Shortlists released for Trillium Book awards

Five authors with connections to Ottawa are finalists for the 2017 Trillium Book awards.

The list includes: André Alexis, The Hidden Keys (Coach House Books) for the English award; Jean Boisjoli, La mesure du temps (Éditions Prise de parole), Éric Mathieu, Les suicidés d’Eau-Claire (Éditeur La Mèche) and Michèle Vinet, L’enfant-feu (Éditions Prise de parole) for the French award and Pierre-Luc Bélanger, Ski, blanche et avalanche (Editions David), for the Children’s award in French.

Along with Alexis, the English finalists for the Trillium Book Award are:

Kamal Al-Solaylee, Brown (HarperCollins)

Danila Botha, For All the Men (and Some of the Women) I’ve Known (Tightrope Books)

Leesa Dean, Waiting for the Cyclone (Brindle & Glass Publishing)

Susan Holbrook, Throaty Wipes (Coach House Books)

Melanie Mah, The Sweetest One, Cormorant Books

The other French-language finalists are:

Louis L’Allier, Nikolaos, le copiste (Éditions David)

Paul-François Sylvestre, Cinquante ans de p’tits bonheurs au Théâtre français de Toronto (Éditions du Gref)

Finalists for the Trillium Book Award for Poetry in English are:

Laurie D. Graham, Settler Education: Poems (McClelland & Stewart)

Meaghan Strimas, Yes or Nope, (Mansfield Press)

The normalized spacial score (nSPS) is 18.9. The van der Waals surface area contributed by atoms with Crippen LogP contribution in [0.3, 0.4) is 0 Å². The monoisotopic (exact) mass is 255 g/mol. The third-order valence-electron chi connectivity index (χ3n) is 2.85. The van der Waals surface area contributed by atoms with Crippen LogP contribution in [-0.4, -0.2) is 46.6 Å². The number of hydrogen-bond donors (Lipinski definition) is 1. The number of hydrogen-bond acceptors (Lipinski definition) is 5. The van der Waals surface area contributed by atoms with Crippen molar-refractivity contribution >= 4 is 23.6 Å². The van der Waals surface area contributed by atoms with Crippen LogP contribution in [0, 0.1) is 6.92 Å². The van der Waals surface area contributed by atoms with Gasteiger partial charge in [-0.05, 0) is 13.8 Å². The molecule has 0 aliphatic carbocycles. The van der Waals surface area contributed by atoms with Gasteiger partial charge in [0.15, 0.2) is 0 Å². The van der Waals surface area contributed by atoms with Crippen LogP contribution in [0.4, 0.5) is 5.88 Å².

Dane Swan A Mingus Lullaby (Guernica Editions)

Along with Bélanger, finalists for the Trillium Book Award for Children’s Literature in French are:

Gilles Dubois, Nanuktalva (Éditions David)

Daniel Marchildon, Zazette, la chatte des Ouendats (Soulières Éditeur)

The winners will be announced on June 20 in Toronto.

The Trillium Book Award winners get $20,000 and their respective publishers receive $2,500 to promote the winners. All finalists receive a $500 honorarium.

The poetry award and the children’s literature award winners each receives $10,000 and their publisher $2,000 for promotion. Finalists get a $500 honorarium.

Previous winners include Alice Munro, Margaret Atwood, Austin Clarke, Thomas King, Michael Ondaatje, Marguerite Andersen, Andrée Lacelle and François Paré.

Share Post
Written by

Peter Robb began his connection with the arts community in Ottawa in the mid-1980s when he was the administrator and public relations director of the Great Canadian Theatre Company. After a long career in journalism with the Ottawa Citizen where he served in a number of different posts he returned to the arts when he became the Citizen's arts editor.